I suppose postmodernity has done that, or tried to - but me dispense with modernity? No way: I'm a-swim in modernism every day. Poetry arose in its wake, needless to say, the litmag being an invention of modernism; and here we are, many of us, still talking about Pound and H.D. & company after almost 100 years; or at least "writing through" them. Why?

And I wonder: how do we map such strange, shifting, and shiftless territory?


Here's Donald Fagen, if I may swerve again, from his blog (he's a terrific blogger!):

In September of '66, my formerly tweedy, graying poetry professor, Anthony Hecht, showed up for the new term in black and white-striped Uncle Sam bellbottoms, a bright paisley shirt, a suede vest and Beatle boots. We all assumed that these, along with a new laid-back, goofy expression, were the souvenirs of a summer spent among the flower children of Haight-Ashbury, a section of San Francisco that was just starting its climb to glory. Of course, my pals and I had to check it out as well. So, a few months later, I drove out there with a couple of friends.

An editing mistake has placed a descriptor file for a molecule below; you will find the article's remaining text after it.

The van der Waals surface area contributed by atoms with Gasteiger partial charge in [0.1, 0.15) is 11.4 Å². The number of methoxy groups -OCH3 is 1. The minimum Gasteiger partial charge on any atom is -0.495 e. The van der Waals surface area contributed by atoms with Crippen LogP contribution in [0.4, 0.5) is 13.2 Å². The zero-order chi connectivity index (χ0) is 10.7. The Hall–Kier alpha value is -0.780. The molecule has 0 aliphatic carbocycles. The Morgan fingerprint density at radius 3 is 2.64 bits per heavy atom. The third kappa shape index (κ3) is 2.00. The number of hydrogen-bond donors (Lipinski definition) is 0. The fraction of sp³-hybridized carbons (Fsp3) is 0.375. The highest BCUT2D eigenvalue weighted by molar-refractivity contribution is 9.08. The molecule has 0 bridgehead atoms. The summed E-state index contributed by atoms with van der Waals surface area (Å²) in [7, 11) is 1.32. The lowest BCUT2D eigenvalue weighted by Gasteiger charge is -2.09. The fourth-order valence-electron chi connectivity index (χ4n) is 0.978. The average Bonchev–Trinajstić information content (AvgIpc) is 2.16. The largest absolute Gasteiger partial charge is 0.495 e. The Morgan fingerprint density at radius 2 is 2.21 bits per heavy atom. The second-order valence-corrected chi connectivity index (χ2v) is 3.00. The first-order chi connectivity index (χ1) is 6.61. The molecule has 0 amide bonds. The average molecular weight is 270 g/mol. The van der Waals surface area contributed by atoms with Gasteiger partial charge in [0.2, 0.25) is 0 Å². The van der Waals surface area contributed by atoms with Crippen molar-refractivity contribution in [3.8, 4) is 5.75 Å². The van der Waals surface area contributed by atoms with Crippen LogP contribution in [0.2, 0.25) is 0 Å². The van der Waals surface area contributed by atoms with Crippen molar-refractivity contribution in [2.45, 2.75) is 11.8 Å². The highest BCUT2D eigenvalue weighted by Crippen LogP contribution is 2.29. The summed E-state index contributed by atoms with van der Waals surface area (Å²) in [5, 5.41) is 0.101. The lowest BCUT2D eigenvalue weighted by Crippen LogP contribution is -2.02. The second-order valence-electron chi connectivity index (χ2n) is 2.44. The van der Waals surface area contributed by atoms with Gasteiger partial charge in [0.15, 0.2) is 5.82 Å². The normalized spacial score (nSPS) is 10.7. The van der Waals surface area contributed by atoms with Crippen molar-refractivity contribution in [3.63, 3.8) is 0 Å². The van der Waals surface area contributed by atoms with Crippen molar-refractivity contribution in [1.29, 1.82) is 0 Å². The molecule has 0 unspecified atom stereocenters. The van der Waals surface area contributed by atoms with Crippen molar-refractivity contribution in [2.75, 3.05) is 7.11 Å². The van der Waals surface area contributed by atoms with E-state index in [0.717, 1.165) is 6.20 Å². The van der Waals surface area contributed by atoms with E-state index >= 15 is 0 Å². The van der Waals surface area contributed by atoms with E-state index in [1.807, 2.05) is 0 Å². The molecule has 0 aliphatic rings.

The scene, made eerily vivid by the combination of psychedelic drugs and its own outrageous novelty, was pure sci fi: all these dazzling young girls dressed up in home-made outfits inspired by Pocahontas, Maid Marion, Annie Oakley and whoever. Tall, bony drug dealers with ponytails would walk past you muttering the names of their wares without the vowels, just in case you were a narc: Hsh! - Grss! - Zd! - Spd!. Blue Cheer, a group that touted itself as the loudest band in the world, was playing down the street at the Straight Theater.

It was fascinating, for about a week, anyway. Then you started to notice that a lot of the kids looked all waxy and wild-eyed, and that they were talking much too slow or much too fast and then you got that Oh Shit feeling like Lou Costello thinking he's talking to Abbott and then realizing he's talking to the Wolfman. On the corner, you'd spot the hustling predator (whose consciousness hadn't been raised as yet) looking to score off the middle-class kids who'd walked right onto their turf. It was over, bro, before it even hit Life Magazine.